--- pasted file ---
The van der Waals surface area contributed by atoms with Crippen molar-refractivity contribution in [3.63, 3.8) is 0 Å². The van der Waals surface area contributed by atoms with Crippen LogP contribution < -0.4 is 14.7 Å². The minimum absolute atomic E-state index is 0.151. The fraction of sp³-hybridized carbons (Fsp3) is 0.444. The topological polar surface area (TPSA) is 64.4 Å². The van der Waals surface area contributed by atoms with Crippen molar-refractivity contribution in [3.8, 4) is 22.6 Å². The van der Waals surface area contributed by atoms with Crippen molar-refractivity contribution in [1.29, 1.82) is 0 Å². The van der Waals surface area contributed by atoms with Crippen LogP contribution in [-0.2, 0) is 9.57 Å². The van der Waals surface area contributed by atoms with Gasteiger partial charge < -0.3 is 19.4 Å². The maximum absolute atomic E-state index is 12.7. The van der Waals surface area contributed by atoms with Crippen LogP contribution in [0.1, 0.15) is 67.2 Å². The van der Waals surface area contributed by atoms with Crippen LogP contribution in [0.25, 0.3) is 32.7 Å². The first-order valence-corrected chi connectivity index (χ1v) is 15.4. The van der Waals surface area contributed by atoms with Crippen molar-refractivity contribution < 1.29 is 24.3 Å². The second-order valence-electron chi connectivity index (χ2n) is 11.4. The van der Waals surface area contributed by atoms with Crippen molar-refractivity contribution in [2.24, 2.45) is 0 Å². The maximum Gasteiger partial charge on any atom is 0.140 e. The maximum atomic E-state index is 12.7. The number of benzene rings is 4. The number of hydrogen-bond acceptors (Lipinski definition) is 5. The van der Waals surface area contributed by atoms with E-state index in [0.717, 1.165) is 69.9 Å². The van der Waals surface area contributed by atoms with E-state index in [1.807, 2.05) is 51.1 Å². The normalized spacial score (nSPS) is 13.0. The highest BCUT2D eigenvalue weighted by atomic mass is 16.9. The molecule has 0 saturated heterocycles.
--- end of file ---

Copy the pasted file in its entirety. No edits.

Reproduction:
The van der Waals surface area contributed by atoms with Crippen molar-refractivity contribution in [3.63, 3.8) is 0 Å². The van der Waals surface area contributed by atoms with Crippen LogP contribution < -0.4 is 14.7 Å². The minimum absolute atomic E-state index is 0.151. The fraction of sp³-hybridized carbons (Fsp3) is 0.444. The topological polar surface area (TPSA) is 64.4 Å². The van der Waals surface area contributed by atoms with Crippen molar-refractivity contribution in [3.8, 4) is 22.6 Å². The van der Waals surface area contributed by atoms with Crippen molar-refractivity contribution in [1.29, 1.82) is 0 Å². The van der Waals surface area contributed by atoms with Crippen LogP contribution in [-0.2, 0) is 9.57 Å². The van der Waals surface area contributed by atoms with Gasteiger partial charge < -0.3 is 19.4 Å². The maximum absolute atomic E-state index is 12.7. The van der Waals surface area contributed by atoms with Crippen LogP contribution in [0.1, 0.15) is 67.2 Å². The van der Waals surface area contributed by atoms with Crippen LogP contribution in [0.25, 0.3) is 32.7 Å². The first-order valence-corrected chi connectivity index (χ1v) is 15.4. The van der Waals surface area contributed by atoms with Crippen molar-refractivity contribution < 1.29 is 24.3 Å². The second-order valence-electron chi connectivity index (χ2n) is 11.4. The van der Waals surface area contributed by atoms with Crippen molar-refractivity contribution in [2.24, 2.45) is 0 Å². The maximum Gasteiger partial charge on any atom is 0.140 e. The maximum atomic E-state index is 12.7. The number of benzene rings is 4. The number of hydrogen-bond acceptors (Lipinski definition) is 5. The van der Waals surface area contributed by atoms with E-state index in [0.717, 1.165) is 69.9 Å². The van der Waals surface area contributed by atoms with E-state index in [1.807, 2.05) is 51.1 Å². The normalized spacial score (nSPS) is 13.0. The highest BCUT2D eigenvalue weighted by atomic mass is 16.9. The molecule has 0 saturated heterocycles.